Health Benefits Of Pulses

  • High In Protein; Great For Vegetarians/ Vegans – Let’s start with a basic one, which you probably know – lentils are a great source of protein. Considering that some of the best protein sources fall are non-vegetarian, such as lean meat, chicken, fish & seafood, pulses, lentils and beans are great for vegetarians. Not to forget, they are comparatively cheaper. However, they are incomplete sources of protein, since most don’t provide all the essential amino acids. That said, consume them with a grain (or even a vegetable), such as rice, or wheat, and that provides the missing amino acids. Soya bean, however, is the only common plant food that is a complete source of protein, like meat. The protein is pretty much the quality you find in meat.
  • Good For The Heart – Lentils are cholesterol-free, in fact, the soluble fibre in them keeps heart healthy by lowering blood cholesterol. Linus Pauling Institute at the Oregon State University, US claims that including more pulses in one’s diet may decrease their risk of cardiovascular disease. This is particularly true for soya bean – its consumption has been associated with the prevention of heart disease. Hence, lentils are particularly beneficial for those with high blood cholesterol levels. They are also rich in potassium, the mineral that counteracts the effects of sodium, and lowers blood pressure.
  • Lowers Diabetes Risk – Another health benefit is that they have a low glycemic index. For those who are unaware, the lower the glycemic index, the lesser rise in blood sugar they cause. With most carbohydrates in pulses being fibre and starch, as opposed to sugar, blood sugar is prevented from rising too rapidly after the meal. If you are a diabetic, consuming them can help you manage your blood sugar better. Rice mill plant manufacturer India, Nextech Solutions understands that different lentils have different characteristics, and hence, different milling requirements. For dal milling solutions, send us an enquiry.

 

 

Different Types of Pulses/Lentils

Pulses, meaning Dals in Hindi comes in different types, each having their own advantages (and disadvantages). The special properties of Dals make it a staple diet across the Indian sub-continent. The most common food combination is Rice & Dal or Chapatti & Dal.

Moong Dal – It is the most common Dal found in our homes, they are yellow in color but only after they have been skinned from the original green color. Both are eatable, in fact the greener one has more vitamins. Easy to cook & digest, it has rich iron & potassium content.

Arhar/Tur Dal – A beige lentil with yellow insides, chances are this is pigeon pea. It’s the most popular Dal in India. It has huge fiber components that help in bowel movements.

Chana Dal – Also called split Bengal gram, it has a nutty flavor. Its adaptability makes it easy to cook with varieties of vegetables. If diabetes bites you, this will bite diabetes with rich minerals like copper & manganese.

Masoor Dal – Also Known as red lentils, it comes in two varieties: black (non-split) and red (split). It does not need soaking before cooking as it’s very soft. A Masoor Dal recipe with butter-top garnish & Chapatti is a delicious & healthy meal to eat.

Urad Dal – Having the richest concentration of proteins & Vitamin B, it has two variants: white (husked) and black. It is served well with Naans. The creamy white version has a milder flavor than its black counter-part.

Lobiya Dal – Cowpea as it is known in English is black-eyed peas due to a black colored dot at its center. It’s rich in proteins & zinc. They are famous for making curries, papads, fritter etc.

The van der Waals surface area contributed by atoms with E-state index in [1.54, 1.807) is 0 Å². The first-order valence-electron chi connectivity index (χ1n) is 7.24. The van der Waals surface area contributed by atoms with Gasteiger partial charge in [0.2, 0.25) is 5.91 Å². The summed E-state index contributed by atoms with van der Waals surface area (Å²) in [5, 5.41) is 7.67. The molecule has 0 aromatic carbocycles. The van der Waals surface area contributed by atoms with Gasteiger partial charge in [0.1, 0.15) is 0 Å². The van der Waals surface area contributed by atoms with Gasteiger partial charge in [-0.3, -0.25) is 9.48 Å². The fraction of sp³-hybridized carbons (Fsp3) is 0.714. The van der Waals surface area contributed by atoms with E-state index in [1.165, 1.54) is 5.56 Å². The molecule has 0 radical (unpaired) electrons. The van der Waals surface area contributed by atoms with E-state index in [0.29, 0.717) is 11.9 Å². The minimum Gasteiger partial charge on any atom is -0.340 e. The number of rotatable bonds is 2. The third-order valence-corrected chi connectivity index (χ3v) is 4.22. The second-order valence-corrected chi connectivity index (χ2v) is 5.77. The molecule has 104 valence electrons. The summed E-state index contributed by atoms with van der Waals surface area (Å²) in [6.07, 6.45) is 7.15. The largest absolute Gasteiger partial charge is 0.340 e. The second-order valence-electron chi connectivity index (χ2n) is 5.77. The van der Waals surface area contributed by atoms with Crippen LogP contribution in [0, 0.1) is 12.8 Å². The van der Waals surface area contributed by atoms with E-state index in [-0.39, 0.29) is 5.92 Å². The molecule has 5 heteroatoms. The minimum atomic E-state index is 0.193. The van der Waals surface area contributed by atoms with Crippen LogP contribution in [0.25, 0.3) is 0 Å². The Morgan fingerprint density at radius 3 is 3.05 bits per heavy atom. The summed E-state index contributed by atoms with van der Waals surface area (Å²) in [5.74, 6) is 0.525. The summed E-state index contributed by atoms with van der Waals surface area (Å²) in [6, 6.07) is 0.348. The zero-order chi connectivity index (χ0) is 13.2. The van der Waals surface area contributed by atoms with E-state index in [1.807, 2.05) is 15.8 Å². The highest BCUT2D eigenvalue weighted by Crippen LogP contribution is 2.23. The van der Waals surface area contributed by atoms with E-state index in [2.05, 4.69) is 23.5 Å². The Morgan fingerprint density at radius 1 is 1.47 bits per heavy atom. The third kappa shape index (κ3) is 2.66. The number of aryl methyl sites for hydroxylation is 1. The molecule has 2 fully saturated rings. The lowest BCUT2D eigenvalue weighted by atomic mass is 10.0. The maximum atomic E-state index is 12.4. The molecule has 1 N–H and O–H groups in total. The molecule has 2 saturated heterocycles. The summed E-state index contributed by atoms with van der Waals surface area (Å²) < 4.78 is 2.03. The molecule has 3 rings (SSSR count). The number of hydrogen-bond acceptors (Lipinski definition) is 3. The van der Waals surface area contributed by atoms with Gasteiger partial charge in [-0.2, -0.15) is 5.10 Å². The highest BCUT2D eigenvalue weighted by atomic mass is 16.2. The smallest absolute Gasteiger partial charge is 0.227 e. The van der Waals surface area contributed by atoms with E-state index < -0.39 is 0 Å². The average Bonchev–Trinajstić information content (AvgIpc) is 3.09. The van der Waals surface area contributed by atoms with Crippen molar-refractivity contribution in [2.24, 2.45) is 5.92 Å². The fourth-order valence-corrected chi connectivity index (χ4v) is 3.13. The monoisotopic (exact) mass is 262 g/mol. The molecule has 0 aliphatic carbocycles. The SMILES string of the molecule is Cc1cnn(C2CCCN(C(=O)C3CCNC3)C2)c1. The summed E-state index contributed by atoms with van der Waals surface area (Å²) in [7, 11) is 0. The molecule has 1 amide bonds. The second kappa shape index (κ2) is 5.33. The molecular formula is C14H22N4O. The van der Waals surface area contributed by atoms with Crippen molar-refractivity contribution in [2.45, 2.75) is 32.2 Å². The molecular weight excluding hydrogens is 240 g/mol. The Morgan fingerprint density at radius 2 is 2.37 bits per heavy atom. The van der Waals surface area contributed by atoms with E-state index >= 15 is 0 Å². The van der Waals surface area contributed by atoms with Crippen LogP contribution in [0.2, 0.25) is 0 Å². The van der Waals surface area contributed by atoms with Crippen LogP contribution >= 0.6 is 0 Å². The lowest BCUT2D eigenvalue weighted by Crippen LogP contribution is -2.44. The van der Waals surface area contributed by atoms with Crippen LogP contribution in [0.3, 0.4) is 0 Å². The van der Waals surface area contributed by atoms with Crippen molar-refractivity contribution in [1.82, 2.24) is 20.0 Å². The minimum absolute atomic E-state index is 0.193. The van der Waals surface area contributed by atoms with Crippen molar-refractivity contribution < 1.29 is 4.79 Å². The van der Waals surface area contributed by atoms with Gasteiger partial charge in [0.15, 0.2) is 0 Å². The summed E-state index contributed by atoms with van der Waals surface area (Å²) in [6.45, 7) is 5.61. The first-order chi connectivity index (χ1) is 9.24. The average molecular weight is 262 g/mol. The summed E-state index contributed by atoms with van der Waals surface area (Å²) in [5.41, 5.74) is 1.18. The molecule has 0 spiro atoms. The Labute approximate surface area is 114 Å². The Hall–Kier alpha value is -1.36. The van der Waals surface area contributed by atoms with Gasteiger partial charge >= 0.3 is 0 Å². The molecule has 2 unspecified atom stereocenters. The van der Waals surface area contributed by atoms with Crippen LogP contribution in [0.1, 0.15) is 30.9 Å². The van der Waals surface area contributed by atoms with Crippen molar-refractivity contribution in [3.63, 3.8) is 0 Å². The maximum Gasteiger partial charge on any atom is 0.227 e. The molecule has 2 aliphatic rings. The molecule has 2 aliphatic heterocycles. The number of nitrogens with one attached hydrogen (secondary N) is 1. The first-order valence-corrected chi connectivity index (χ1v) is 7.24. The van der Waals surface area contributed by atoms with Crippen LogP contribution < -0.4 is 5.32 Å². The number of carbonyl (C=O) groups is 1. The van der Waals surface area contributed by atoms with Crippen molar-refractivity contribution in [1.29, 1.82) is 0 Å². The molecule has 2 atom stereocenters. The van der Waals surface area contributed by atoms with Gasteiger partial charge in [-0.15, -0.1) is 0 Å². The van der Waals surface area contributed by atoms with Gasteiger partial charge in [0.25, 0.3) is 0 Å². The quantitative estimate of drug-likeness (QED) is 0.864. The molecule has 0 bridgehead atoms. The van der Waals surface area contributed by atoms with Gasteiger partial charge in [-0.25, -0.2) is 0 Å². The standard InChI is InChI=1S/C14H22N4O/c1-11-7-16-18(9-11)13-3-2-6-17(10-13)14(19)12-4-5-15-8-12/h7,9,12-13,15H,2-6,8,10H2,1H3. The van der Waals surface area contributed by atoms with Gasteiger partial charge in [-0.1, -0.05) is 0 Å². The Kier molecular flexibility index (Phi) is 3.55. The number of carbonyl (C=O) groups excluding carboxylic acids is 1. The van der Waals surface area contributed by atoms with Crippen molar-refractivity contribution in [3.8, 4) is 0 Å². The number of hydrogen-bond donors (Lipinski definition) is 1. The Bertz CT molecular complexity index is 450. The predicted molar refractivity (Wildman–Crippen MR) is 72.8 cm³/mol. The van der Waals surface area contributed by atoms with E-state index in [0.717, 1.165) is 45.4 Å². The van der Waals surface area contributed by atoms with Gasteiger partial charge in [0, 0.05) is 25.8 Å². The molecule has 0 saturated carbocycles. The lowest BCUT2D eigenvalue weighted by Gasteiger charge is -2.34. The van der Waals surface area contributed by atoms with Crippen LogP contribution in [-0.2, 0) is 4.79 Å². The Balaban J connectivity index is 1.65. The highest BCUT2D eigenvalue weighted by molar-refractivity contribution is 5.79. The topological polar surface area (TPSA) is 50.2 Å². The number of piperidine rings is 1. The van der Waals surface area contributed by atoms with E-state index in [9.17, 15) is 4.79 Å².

Matar – This is a whole dried pea which is a prominent ingredient in many Indian street foods like Chaat, Sevpuri etc. It has a mouth-watering taste with the right combination of products.

Kidney Beans – Kidney shaped with strong earthy flavor & a silky texture it’s eaten as a curry. The famous Rajma Chawal comes into mind, doesn’t it? Don’t forget to pre-soak and boil for 30 minutes to ensure a safe diet.

Chickpeas – This is of three variants: Chana (brown), Chhole (white), Cholia (green).

It is consumed post boiling after which it becomes soft as ever. It can be eaten as an evening snack with a garnish of onions, chilies, tomatoes, fresh corianders and lemons which taste as well as smell delicious! Also, one can enjoy Chhole Chawal (Rice & Chhole curry).

Hope this has helped you differentiate & understand the different types of Pulses. Stay tuned to get more updates & learn about this staple and special (for us Indians) diet.

Do You Know, Pulses Need Milling Too!

Not many people know that pulses are turned into lentils (dals) through the process of milling. The dal that you get upon ripping open a packet has undergone a complex process, that begins with dehulling, and ends with weighing and bagging. Chief steps in the milling process are cleaning, husking (Also known as de-hulling), splitting, separating, weighing and packing. Let us say here that since different pulses have different characteristics – like shape and size – the method of milling varies. Methods of milling may be dry or wet.
Of all the steps of milling, de-hulling is probably the most complicated. The process removes almost all the fibre from the pulses. Pulses such as pigeon peas (toor dal), black lentils (urad dal) and mung beans are rather difficult to be de-hulled. Pulses are sent to the husker, that uses friction to remove the husk. Rubber rollers rotate, and pulses are sent through the tight space. The friction strips the husk off the lentil. The lentils are repeatedly wettened and dried. This is done in order to remove the husk that is sticking onto the lentil.

We look forward to sharing with you the complete process of pulse milling in an upcoming article on EzineArticles.com . In the meanwhile, do have a look at this article by our writer, describing in detail the process of rice milling.